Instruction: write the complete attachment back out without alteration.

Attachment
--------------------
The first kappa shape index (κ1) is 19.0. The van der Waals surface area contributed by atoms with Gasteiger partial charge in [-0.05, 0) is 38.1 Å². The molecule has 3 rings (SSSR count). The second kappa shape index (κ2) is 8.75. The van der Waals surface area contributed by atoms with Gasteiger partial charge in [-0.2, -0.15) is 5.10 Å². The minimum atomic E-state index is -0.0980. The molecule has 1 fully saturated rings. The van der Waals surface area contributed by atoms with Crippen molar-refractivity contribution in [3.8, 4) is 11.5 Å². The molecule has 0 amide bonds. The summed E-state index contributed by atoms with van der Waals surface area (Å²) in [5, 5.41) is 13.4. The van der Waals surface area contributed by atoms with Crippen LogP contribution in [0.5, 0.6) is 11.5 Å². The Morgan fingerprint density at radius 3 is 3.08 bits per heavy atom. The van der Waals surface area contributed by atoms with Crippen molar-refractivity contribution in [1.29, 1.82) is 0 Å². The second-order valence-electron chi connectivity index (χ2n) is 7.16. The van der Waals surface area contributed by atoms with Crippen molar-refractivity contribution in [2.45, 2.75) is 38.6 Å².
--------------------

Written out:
The first kappa shape index (κ1) is 19.0. The van der Waals surface area contributed by atoms with Gasteiger partial charge in [-0.05, 0) is 38.1 Å². The molecule has 3 rings (SSSR count). The second kappa shape index (κ2) is 8.75. The van der Waals surface area contributed by atoms with Gasteiger partial charge in [-0.2, -0.15) is 5.10 Å². The minimum atomic E-state index is -0.0980. The molecule has 1 fully saturated rings. The van der Waals surface area contributed by atoms with Crippen molar-refractivity contribution in [3.8, 4) is 11.5 Å². The molecule has 0 amide bonds. The summed E-state index contributed by atoms with van der Waals surface area (Å²) in [5, 5.41) is 13.4. The van der Waals surface area contributed by atoms with Crippen LogP contribution in [0.5, 0.6) is 11.5 Å². The Morgan fingerprint density at radius 3 is 3.08 bits per heavy atom. The van der Waals surface area contributed by atoms with Crippen molar-refractivity contribution in [1.29, 1.82) is 0 Å². The second-order valence-electron chi connectivity index (χ2n) is 7.16. The van der Waals surface area contributed by atoms with Crippen molar-refractivity contribution in [2.45, 2.75) is 38.6 Å².